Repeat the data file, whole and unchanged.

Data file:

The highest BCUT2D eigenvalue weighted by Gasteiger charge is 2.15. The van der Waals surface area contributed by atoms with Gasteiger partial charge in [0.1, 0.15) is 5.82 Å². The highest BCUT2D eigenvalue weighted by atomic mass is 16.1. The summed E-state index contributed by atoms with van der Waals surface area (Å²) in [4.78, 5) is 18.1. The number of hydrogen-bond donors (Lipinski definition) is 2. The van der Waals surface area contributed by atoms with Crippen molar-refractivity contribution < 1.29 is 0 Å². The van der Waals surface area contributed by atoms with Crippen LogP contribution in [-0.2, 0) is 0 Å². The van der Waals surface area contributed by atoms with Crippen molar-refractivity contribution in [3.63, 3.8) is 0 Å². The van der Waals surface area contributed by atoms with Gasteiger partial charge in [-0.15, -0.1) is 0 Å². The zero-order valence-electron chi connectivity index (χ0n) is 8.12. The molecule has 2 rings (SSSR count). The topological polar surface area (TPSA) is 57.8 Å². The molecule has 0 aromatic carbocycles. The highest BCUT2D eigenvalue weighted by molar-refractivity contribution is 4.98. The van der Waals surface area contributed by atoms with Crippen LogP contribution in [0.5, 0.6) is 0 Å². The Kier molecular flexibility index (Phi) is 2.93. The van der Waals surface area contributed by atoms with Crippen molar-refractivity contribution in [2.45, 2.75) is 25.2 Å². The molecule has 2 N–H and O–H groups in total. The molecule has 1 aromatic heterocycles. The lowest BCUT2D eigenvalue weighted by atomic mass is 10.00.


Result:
The highest BCUT2D eigenvalue weighted by Gasteiger charge is 2.15. The van der Waals surface area contributed by atoms with Gasteiger partial charge in [0.1, 0.15) is 5.82 Å². The highest BCUT2D eigenvalue weighted by atomic mass is 16.1. The summed E-state index contributed by atoms with van der Waals surface area (Å²) in [4.78, 5) is 18.1. The number of hydrogen-bond donors (Lipinski definition) is 2. The van der Waals surface area contributed by atoms with Crippen molar-refractivity contribution < 1.29 is 0 Å². The van der Waals surface area contributed by atoms with Crippen LogP contribution in [-0.2, 0) is 0 Å². The van der Waals surface area contributed by atoms with Crippen molar-refractivity contribution in [3.63, 3.8) is 0 Å². The van der Waals surface area contributed by atoms with Gasteiger partial charge in [-0.15, -0.1) is 0 Å². The zero-order valence-electron chi connectivity index (χ0n) is 8.12. The molecule has 2 rings (SSSR count). The topological polar surface area (TPSA) is 57.8 Å². The molecule has 0 aromatic carbocycles. The highest BCUT2D eigenvalue weighted by molar-refractivity contribution is 4.98. The van der Waals surface area contributed by atoms with Crippen LogP contribution in [0.5, 0.6) is 0 Å². The Kier molecular flexibility index (Phi) is 2.93. The van der Waals surface area contributed by atoms with Crippen molar-refractivity contribution in [2.45, 2.75) is 25.2 Å². The molecule has 2 N–H and O–H groups in total. The molecule has 1 aromatic heterocycles. The lowest BCUT2D eigenvalue weighted by atomic mass is 10.00.